23 May 2022

OTHER SIDE OF THE COIN: Treating headaches with acupuncture

OTHER SIDE OF THE COIN: Treating headaches with acupuncture

Migraine is defined as a complex constellation of symptoms effecting the nervous system, gastrointestinal tract and vascular systems.

The highly debilitating nature of recurrent migraine attacks and the limited effectiveness of medications, all of which give rise to unpleasant side effects, bring many patients to acupuncture for treatment.

A recent article reported that Migraine is the 6th most common condition presenting to acupuncturists.

In a study of student doctors in Norway, 63% said they would refer patients with migraine for acupuncture. Thus both public and professionals are becoming aware of the benefits of this form of treatment.

Western Medical Diagnosis

Migraine is the most frequent cause of recurrent headaches. It consists in an initial constriction of the head arteries followed by vasodilatation and distension of the vessels which causes a throbbing pain.

The main symptoms are a severe and throbbing pain on one or both sides of the head, aversion to bright lights (photophobia), nausea and possibly vomiting.

The attacks usually follow stress, eating cheese, chocolate, drinking red wine and using the contraceptive pill.

Chinese Medical Diagnosis

In terms of Traditional Chinese Medicine (TCM), there are different types of headache, external wind-cold or wind-heat both cause headaches but are not classified as migraine.

In Chinese medicine headaches are rarely given one name or label to describe a type of headache, the word migraine as we know it does not exist in Traditional Chinese Medicine.

In Western medicine a disease is conveniently given a label or name and all people presenting with a persisting headache which is considered by the doctor not to be life threatening are usually diagnosed as having migraine.

In Chinese medicine people presenting with so called migraine symptoms would be categorised under four or more patterns of disharmony.

We will discuss the two main patterns for migraine in Traditional Chinese Medicine (TCM).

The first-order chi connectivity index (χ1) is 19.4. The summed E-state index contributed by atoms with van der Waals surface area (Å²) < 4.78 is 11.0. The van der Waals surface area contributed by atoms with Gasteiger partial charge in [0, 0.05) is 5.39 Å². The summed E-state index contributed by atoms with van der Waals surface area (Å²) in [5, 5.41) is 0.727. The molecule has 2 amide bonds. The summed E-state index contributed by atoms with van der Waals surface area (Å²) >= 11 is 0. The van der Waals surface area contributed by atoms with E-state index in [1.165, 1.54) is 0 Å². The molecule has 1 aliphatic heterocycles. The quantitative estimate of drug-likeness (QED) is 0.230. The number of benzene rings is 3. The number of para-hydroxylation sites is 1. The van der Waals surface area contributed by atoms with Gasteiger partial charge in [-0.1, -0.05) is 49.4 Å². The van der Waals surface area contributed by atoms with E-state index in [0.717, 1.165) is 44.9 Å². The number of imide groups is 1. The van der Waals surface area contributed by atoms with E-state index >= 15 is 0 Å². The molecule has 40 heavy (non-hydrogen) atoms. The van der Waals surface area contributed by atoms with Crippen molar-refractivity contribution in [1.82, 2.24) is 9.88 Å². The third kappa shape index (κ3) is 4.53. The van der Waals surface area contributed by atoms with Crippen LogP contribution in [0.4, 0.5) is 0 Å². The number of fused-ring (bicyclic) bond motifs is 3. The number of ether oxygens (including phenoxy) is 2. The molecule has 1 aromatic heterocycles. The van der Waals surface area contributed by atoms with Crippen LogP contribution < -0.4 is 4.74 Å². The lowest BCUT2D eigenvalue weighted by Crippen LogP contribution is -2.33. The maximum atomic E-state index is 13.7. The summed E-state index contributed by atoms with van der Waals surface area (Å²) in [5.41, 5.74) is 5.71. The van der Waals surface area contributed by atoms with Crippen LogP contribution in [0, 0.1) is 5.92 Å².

Liver Yang Rising: This is probably the most common of all interior headaches. It arises when the Yang or positive energy of the liver rises upward creating an excess of energy in the head.

It is natural for the liver energy to flow freely but in diseased circumstances this movement can become excessive and give rise to headaches.

The most frequent cause of this type of headache is emotional. Emotions of anger (whether it is manifested or repressed), frustration or resentment over a long period of time can cause the excessive rising of Liver-Yang.

The liver is connected to the emotion of anger, a good example of this would be when someone consumes too much alcohol they get angry and lash out, simply because alcohol irritates the liver triggering the emotion of anger.

The liver yang rising type of migraine headache is often seen in high blood pressure sufferers. The syndrome of liver-yang rising can be caused by (a) liver-blood deficiency (b) liver-yin deficiency (c) liver/kidney-yin and kidney-yang deficiency and would have to be further diagnosed and sub divided into a,b,c, to find the root cause of why the liver energy is rising.

Once this is established only then can a proper treatment plan and prescription of acupuncture points and herbs be chosen.

In Chinese medicine when we talk about the liver we are not referring to the liver organ, but instead the subtle energy state of that organ.

Stasis of Blood: This type of pattern is seen only in very chronic headaches. In the case of headaches stasis of blood in the head may be caused by trauma.

This may be due to an old fall or accident, often one which the person has forgotten about.

If a headache always occurs on the same spot without fail, stasis of blood from trauma should be suspected. Headache from stasis of blood is very severe and intense.

It is stabbing or boring in character and patients will often describe it as a “nail being driven into the head” The pain is fixed in its location.

This type of headache is more common in old people or in women associated with blood deficiency and dryness.

What to expect with a treatment

The first visit to an acupuncturist is a consultation, you may or may not get treatment on that first visit.

The initial consultation is most important to enable the practitioner to gather all the information and collate it with the tongue and pulse diagnosis from this a treatment plan is devised and a prescription of acupuncture points will be chosen.

Kim- Dip.Ac. Lic.Ac. C.Ac. China MQP is a registered licensed practitioner of Chinese Medicine. Treatments are VHi, LAYA healthcare, Irish Life, St Pauls Garda Medical Aid Society, and HSF Healthplan approved.

E mail kim@ or write to the Natural Health Centre, Millfield, Buncrana, Tel. 074/9362606, From North 00353749362606 or to the The Traditional Chinese Medical Practice, 5 Academy Court, Oliver Plunkett Rd., Letterkenny, Tel. 0863981882, from North 00353863981882. Visit the Website

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